for p2 in ps[2]:
                    if p2[1] != p5[1]: continue
                    # check all the digits in row 1 are different
                    if p1[0] == p2[0]: continue
                    # check all the digits in the NE/SW diagonal are different
                    if is_duplicate(p2[0] + p5[0] + p7[1] + p4[2] + p9[1]): continue
                    # p10 is a 2-digit prime starting with p6[2]
                    for p10 in ps[2]:
                      if p10[0] != p6[2]: continue
                      # check all the digits in row 4 are different
                      if is_duplicate(p8 + p10): continue
                      # p11 is a 2-digit prime starting with p10[1]
                      for p11 in ps[2]:
                        if p11[0] != p10[1]: continue
                        # check all the digits in row 4 are different
                        if p9[1] == p11[1]: continue
                        # check all digits in column 4 are different
                        if is_duplicate(p2 + p11): continue
                        # check all digits on the NW/SE diagonal are different
                        if is_duplicate(p1[0] + p3[1] + p7[1] + p6[2] + p11[1]): continue
                        if len(set((p1, p2, p3, p4, p5, p6, p7, p8, p9, p10, p11))) != 11: continue
    
                        printf("p6={p6} p9={p9} [p1={p1} p2={p2} p3={p3} p4={p4} p5={p5} p7={p7} p8={p8} p10={p10} p11={p11}]")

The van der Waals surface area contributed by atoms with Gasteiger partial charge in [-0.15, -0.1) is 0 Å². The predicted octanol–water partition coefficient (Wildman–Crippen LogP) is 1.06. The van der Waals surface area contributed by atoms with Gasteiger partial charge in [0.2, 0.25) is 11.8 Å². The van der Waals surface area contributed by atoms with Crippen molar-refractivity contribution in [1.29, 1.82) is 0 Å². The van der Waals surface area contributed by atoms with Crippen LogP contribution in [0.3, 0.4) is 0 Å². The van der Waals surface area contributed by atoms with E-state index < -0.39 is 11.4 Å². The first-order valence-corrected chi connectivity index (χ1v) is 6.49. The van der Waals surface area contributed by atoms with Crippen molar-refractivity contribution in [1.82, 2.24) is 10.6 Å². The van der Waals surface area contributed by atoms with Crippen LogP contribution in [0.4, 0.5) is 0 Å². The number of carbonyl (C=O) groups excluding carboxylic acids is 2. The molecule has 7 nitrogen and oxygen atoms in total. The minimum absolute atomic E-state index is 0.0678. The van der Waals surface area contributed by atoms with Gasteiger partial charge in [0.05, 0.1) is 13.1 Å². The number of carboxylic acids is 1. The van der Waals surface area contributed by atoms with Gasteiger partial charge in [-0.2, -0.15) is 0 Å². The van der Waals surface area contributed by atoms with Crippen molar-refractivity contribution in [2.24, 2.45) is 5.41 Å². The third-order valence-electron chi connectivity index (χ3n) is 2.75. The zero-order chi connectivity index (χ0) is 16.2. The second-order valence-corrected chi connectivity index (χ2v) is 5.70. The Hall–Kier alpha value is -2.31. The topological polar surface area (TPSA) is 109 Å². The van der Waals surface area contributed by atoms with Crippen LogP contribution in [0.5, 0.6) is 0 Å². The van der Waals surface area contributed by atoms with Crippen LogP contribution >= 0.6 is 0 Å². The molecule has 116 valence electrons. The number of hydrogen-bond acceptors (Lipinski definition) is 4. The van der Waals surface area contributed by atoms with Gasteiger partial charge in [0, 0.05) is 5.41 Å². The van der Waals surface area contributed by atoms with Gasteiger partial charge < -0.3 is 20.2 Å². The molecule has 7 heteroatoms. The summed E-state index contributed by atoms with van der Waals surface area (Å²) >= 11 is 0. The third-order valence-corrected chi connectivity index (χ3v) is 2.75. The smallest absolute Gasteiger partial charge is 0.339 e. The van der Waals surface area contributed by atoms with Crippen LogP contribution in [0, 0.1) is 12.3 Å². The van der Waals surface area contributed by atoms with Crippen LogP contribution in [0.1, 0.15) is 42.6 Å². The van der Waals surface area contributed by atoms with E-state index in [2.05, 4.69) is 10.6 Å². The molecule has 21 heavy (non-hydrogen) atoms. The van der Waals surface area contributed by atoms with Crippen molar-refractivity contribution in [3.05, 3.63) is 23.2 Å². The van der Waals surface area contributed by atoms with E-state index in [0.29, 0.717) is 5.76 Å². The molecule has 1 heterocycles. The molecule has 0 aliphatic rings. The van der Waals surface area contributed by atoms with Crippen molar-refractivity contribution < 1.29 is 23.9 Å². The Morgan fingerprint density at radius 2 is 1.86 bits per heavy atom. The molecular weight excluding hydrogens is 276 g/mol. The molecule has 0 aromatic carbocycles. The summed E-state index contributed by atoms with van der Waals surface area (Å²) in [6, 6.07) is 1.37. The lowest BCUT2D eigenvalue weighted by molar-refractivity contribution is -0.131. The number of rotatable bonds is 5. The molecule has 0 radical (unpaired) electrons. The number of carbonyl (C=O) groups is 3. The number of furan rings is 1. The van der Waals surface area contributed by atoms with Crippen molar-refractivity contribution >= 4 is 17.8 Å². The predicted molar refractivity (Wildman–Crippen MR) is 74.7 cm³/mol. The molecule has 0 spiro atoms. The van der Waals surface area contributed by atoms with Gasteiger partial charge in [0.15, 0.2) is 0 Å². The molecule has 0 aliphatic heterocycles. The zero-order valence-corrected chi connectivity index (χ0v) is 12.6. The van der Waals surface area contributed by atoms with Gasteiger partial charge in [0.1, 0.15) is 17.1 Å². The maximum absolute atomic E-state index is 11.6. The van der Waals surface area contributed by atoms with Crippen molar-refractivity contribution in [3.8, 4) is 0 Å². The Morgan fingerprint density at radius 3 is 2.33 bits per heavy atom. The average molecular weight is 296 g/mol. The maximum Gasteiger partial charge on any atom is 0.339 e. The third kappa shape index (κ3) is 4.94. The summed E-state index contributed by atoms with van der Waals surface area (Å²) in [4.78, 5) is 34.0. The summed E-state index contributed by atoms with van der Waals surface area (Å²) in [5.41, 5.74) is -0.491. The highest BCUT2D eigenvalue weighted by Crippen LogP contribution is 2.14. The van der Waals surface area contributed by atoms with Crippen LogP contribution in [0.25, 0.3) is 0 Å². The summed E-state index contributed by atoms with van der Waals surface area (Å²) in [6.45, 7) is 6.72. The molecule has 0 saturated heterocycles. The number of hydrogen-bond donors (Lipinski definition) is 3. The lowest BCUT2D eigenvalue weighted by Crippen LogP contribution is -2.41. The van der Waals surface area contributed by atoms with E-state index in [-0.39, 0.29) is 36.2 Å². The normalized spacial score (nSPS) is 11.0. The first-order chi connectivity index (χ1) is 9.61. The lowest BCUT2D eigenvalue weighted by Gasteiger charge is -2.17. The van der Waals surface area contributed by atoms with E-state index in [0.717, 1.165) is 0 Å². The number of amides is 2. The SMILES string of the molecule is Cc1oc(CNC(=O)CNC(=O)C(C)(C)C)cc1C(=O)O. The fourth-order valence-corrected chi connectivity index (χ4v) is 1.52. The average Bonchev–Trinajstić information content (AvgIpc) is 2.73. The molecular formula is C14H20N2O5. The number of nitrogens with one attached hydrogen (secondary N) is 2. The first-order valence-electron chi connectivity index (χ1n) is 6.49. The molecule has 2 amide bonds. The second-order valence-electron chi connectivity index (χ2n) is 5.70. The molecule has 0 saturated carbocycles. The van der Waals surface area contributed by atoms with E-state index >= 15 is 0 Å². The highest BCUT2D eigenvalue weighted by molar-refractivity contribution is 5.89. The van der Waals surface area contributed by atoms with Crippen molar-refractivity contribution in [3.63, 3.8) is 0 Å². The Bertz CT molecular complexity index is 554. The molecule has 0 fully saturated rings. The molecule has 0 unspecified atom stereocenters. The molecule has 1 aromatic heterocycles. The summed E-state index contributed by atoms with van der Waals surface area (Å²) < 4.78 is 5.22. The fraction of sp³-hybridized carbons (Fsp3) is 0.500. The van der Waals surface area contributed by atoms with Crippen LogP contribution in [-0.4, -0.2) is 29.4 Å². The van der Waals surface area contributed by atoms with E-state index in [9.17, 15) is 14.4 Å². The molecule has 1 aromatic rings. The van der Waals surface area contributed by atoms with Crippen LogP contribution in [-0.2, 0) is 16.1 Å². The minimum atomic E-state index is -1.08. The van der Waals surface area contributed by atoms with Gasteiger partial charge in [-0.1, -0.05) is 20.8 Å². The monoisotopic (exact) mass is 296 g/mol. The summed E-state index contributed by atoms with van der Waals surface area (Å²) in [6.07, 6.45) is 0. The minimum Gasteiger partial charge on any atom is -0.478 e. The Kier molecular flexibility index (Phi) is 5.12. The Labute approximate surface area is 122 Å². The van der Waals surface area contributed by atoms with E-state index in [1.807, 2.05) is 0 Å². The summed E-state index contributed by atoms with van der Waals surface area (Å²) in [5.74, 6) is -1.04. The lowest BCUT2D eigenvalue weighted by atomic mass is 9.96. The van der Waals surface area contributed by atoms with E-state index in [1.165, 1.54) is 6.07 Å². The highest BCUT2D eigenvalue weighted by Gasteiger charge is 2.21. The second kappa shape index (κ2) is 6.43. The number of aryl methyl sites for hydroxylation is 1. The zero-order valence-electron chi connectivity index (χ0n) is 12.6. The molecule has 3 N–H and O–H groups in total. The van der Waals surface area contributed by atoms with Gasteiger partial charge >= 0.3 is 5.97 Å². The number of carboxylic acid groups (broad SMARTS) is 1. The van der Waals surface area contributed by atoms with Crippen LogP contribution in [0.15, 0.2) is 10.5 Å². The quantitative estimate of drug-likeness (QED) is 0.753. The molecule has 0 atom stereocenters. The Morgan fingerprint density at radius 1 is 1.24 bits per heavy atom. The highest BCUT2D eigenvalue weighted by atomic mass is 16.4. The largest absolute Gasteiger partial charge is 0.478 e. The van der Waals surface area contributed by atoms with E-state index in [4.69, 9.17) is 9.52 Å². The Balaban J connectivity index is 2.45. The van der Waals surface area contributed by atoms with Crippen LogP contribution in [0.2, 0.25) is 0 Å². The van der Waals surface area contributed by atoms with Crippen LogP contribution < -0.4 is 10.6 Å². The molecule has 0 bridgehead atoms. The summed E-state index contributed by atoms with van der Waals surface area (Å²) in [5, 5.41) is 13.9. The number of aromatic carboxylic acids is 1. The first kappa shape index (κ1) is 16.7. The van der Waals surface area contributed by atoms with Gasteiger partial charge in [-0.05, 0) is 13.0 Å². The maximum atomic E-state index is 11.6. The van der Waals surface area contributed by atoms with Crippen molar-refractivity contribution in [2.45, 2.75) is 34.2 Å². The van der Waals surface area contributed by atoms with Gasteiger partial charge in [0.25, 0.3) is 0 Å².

Solution: The numbers in the shaded regions are 617 and 41.

    • Jim Randell 14 March 2013 at 11:44 am

      Here’s a recursive approach that runs in 79ms. So it’s a little bit slower, but it was more interesting to program.

      # in the grid:
      #
      #  A # # # B
      #  C D # E F
      #  # G H J #
      #  K L # M N
      #  P # # # Q
      
      from enigma import irange, Primes, is_duplicate, printf
      
      # label the indices to make things easier
      (A, B, C, D, E, F, G, H, J, K, L, M, N, P, Q) = irange(0, 14)
      
      # digits that form primes
      primes = (
        (A, C), (K, P), (B, F), (N, Q),
        (C, D), (E, F), (K, L), (M, N),
        (D, G, L), (G, H, J), (E, J, M)
      )
      
      # groups of distinct digits
      groups = (
        (A, B), (C, D, E, F), (G, H, J), (K, L, M, N), (P, Q),
        (A, C, K, P), (D, G, L), (E, J, M), (B, F, N, Q),
        (A, D, H, M, Q), (B, E, H, L, P)
      )